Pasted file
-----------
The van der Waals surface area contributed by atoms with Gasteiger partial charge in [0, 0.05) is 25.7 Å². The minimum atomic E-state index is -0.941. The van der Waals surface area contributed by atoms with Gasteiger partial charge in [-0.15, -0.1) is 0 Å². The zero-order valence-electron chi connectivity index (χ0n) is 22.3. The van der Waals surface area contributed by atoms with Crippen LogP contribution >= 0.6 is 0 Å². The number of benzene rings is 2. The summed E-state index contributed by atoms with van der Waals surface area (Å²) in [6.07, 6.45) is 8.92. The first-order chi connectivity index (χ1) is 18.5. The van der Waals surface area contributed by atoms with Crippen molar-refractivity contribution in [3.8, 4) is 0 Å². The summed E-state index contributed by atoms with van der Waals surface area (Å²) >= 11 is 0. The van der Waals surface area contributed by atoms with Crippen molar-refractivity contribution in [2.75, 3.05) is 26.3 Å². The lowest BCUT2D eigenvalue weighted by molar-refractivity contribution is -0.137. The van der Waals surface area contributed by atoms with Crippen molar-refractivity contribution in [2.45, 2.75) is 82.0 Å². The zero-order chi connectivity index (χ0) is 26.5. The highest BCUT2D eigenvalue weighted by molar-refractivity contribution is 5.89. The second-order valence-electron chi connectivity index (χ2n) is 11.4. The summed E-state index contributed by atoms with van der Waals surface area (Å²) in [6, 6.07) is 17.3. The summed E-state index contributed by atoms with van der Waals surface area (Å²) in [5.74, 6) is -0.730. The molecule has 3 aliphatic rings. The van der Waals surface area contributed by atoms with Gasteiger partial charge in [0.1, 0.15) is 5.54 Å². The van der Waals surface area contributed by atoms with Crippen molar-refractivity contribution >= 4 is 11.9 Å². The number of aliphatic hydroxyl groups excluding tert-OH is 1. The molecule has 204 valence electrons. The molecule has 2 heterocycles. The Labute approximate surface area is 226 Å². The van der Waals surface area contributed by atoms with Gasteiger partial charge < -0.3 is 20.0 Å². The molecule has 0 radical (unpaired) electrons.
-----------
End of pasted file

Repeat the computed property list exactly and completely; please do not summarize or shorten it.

The van der Waals surface area contributed by atoms with Gasteiger partial charge in [0, 0.05) is 25.7 Å². The minimum atomic E-state index is -0.941. The van der Waals surface area contributed by atoms with Gasteiger partial charge in [-0.15, -0.1) is 0 Å². The zero-order valence-electron chi connectivity index (χ0n) is 22.3. The van der Waals surface area contributed by atoms with Crippen LogP contribution >= 0.6 is 0 Å². The number of benzene rings is 2. The summed E-state index contributed by atoms with van der Waals surface area (Å²) in [6.07, 6.45) is 8.92. The first-order chi connectivity index (χ1) is 18.5. The van der Waals surface area contributed by atoms with Crippen molar-refractivity contribution in [3.8, 4) is 0 Å². The summed E-state index contributed by atoms with van der Waals surface area (Å²) >= 11 is 0. The van der Waals surface area contributed by atoms with Crippen molar-refractivity contribution in [2.75, 3.05) is 26.3 Å². The lowest BCUT2D eigenvalue weighted by molar-refractivity contribution is -0.137. The van der Waals surface area contributed by atoms with Crippen molar-refractivity contribution in [2.45, 2.75) is 82.0 Å². The zero-order chi connectivity index (χ0) is 26.5. The highest BCUT2D eigenvalue weighted by molar-refractivity contribution is 5.89. The second-order valence-electron chi connectivity index (χ2n) is 11.4. The summed E-state index contributed by atoms with van der Waals surface area (Å²) in [6, 6.07) is 17.3. The summed E-state index contributed by atoms with van der Waals surface area (Å²) in [5.74, 6) is -0.730. The molecule has 3 aliphatic rings. The van der Waals surface area contributed by atoms with Gasteiger partial charge in [0.1, 0.15) is 5.54 Å². The van der Waals surface area contributed by atoms with Crippen molar-refractivity contribution >= 4 is 11.9 Å². The number of aliphatic hydroxyl groups excluding tert-OH is 1. The molecule has 204 valence electrons. The molecule has 2 heterocycles. The Labute approximate surface area is 226 Å². The van der Waals surface area contributed by atoms with Gasteiger partial charge < -0.3 is 20.0 Å². The molecule has 0 radical (unpaired) electrons.